The following is a press release from the National Park Service.
The public is cordially invited to join Manzanar National Historic Site and others over Labor Day Weekend (September 2-6) in preserving Manzanar’s Children’s Village, the only World War II Japanese American incarceration camp orphanage. We will be joined by former Manzanar orphans Karyl Matsumoto and Lillian Ogata Bonner. There will be a group dinner and a presentation about Childrenz’s Village Saturday evening (6-8 PM) at the Lone Pine Smokehouse that anyone, even if they are not working at the volunteer project, can attend.
Much of the planned work can be physically demanding. Previous experience is helpful, but all that is really needed is a willingness to get dirty. The main work will consist of rebuilding the rustic wood gazebo and fences that were at the orphanage, resetting building footers, and installing a few signs. We will also be raking leaf duff, pruning trees, pulling weeds, and using wheelbarrows to move dirt.
We will be able to accommodate up to 25 volunteers a day. Volunteers must be at least 15 years old and be able to work outdoors. Volunteers must sign up in advance and may work any number of days or hours, but a full day or multiple days are preferred.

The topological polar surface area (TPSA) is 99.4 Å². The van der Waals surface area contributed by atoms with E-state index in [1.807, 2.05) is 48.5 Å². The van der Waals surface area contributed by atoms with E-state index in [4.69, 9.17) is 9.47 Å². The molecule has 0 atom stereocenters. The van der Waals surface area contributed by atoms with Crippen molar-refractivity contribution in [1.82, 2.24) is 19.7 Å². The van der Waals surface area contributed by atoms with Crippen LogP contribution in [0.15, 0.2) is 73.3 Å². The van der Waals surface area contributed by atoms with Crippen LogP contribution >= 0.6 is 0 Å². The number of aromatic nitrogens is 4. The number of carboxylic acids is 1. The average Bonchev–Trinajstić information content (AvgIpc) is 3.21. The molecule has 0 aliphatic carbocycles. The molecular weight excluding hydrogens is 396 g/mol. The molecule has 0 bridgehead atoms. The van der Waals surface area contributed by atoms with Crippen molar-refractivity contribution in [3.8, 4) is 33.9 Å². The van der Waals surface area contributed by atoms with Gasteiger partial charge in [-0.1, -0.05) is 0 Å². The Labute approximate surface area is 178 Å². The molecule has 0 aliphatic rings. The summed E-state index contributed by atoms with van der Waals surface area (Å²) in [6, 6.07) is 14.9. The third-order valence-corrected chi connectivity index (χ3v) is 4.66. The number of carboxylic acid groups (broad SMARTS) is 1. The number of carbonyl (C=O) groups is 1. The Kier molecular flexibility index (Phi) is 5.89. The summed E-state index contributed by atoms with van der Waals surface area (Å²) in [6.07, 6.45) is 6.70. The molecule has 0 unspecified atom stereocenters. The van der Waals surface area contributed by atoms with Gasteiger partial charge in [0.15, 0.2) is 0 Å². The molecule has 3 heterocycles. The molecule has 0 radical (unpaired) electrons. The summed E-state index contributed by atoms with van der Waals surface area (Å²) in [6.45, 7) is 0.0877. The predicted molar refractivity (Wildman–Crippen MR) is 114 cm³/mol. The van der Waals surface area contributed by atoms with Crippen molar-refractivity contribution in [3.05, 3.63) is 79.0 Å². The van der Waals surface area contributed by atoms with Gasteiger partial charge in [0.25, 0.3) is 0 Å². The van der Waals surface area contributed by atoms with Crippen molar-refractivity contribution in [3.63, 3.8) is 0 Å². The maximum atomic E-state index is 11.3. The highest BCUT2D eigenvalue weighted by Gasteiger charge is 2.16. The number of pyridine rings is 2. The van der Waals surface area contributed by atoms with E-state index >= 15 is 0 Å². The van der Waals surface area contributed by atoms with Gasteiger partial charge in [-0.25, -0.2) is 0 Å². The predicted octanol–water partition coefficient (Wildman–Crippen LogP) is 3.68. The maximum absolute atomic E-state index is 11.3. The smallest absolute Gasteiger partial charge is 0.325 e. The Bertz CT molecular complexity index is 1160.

Work will be conducted regardless of weather, so please come prepared, bring water, lunch, snacks, sunscreen, hat, and work gloves. We will meet each day at 7:30 AM in the visitor center parking lot and work until 3:30 PM.
Volunteers should RSVP no later than August 24, 2022, as participation is limited. Please email Jeff Burton at email@example.com for more information and to sign up.
Manzanar National Historic Site is located nine miles north of Lone Pine and six miles south of Independence on the west side of U.S. Highway 395 (see map below). Learn more on our web site at https://www.nps.gov/manz or look for us on Facebook, “ManzanarNPS” on Instagram, and on YouTube.
PHOTO: The children and infants in this photograph were among the 101 orphans who were incarcerated in Children’s Village at the Manzanar concentration camp during World War II. They were among more than 120,000 Japanese/Japanese Americans who were falsely targeted as threats to national security by the United States Government. Public domain photo via Densho.org.
Manzanar National Historic Site via Google Maps
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